Saturday, April 04, 2009

The Manchester Novel

Given that there are so many writers in Manchester, I'm surprised how few novels seem to come out of the city. Unlike other metropolises (metropoli?) there's a sense that Manchester isn't quite big enough. The city seems to be zoned whenever its used in TV series, Didsbury for Cold Feet, Hulme for Life on Mars (and gloriously, Chorlton for the "swingers" party). Yet step into the city, step around, and more than anywhere I know, different lives are cheek and jowl. Only need to catch the 85 or 86 to Chorlton, a bus to Levenshulme, or even go down Wilmslow Road, and get a sense of a city of jostling communities, mostly rubbing up kindly against each other. Yet, Withington, where I first came when I moved to Manchester, is increasingly down-at-heel, a clump of drug addicts in the doorway of what (ironically) used to be "Pleasure", and the suburbs' great buildings either shut down (the White Lion) or pulled down (Cine City.)

The gleaming city centre is alive with a different vibe - media types and young professionals during the week; minibuses of out of towners at the weekend; university students during term time; suburban sophisticates down King Street or Selfridges or at the Hilton; football fans pouring through on match days; everyone from hen parties to drag queens on Canal Street; musical subcultures in dive bars, any day of the week. I'm not sure if this ever gets captured for people outside of the city.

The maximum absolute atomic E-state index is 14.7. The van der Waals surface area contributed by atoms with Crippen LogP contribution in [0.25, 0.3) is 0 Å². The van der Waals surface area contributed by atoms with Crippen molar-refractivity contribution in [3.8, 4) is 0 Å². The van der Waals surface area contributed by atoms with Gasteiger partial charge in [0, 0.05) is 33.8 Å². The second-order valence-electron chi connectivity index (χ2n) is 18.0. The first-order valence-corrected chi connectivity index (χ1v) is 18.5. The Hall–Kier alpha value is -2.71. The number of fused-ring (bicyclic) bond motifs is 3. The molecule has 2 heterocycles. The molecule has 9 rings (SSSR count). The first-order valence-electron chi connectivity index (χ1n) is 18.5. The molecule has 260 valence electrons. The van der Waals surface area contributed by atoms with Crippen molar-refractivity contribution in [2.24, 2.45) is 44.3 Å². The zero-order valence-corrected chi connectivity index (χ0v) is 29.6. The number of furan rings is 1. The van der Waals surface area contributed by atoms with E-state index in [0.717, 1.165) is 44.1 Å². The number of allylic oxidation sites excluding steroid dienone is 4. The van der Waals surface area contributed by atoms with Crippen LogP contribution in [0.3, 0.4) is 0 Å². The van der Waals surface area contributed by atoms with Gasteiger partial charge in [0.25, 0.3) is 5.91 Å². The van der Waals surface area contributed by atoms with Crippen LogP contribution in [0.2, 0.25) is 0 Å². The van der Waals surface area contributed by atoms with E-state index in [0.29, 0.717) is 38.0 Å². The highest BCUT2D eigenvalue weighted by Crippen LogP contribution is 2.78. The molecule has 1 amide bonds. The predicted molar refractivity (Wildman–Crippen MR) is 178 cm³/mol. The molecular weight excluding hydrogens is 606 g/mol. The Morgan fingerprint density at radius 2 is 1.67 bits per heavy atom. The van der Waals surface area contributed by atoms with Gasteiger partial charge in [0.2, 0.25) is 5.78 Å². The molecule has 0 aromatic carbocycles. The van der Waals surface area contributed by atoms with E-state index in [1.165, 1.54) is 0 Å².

I've often toyed with writing a Manchester novel, and found myself foundering on the ambition needed. My stories weave in and out of the city's night life in particular. The legendary rain and the long winters seem to have curtailed any other sense of the city - it's not a city where communities live, they circle the centre at a suspicious distance. There's nothing of the American city.

I need to think again of connecting all of this up - music was the link I once used, and would probably go back to again; or the regeneration itself - I stop, I start. The city sits grand and foreboding, resisting my best efforts.


Katherine Woodfine said...

...not a city where communities live, they circle the centre at a suspicious distance"

Absolutely spot on... I think you should have a go at that Manchester novel!


Adrian Slatcher said...

I'm gearing up for it!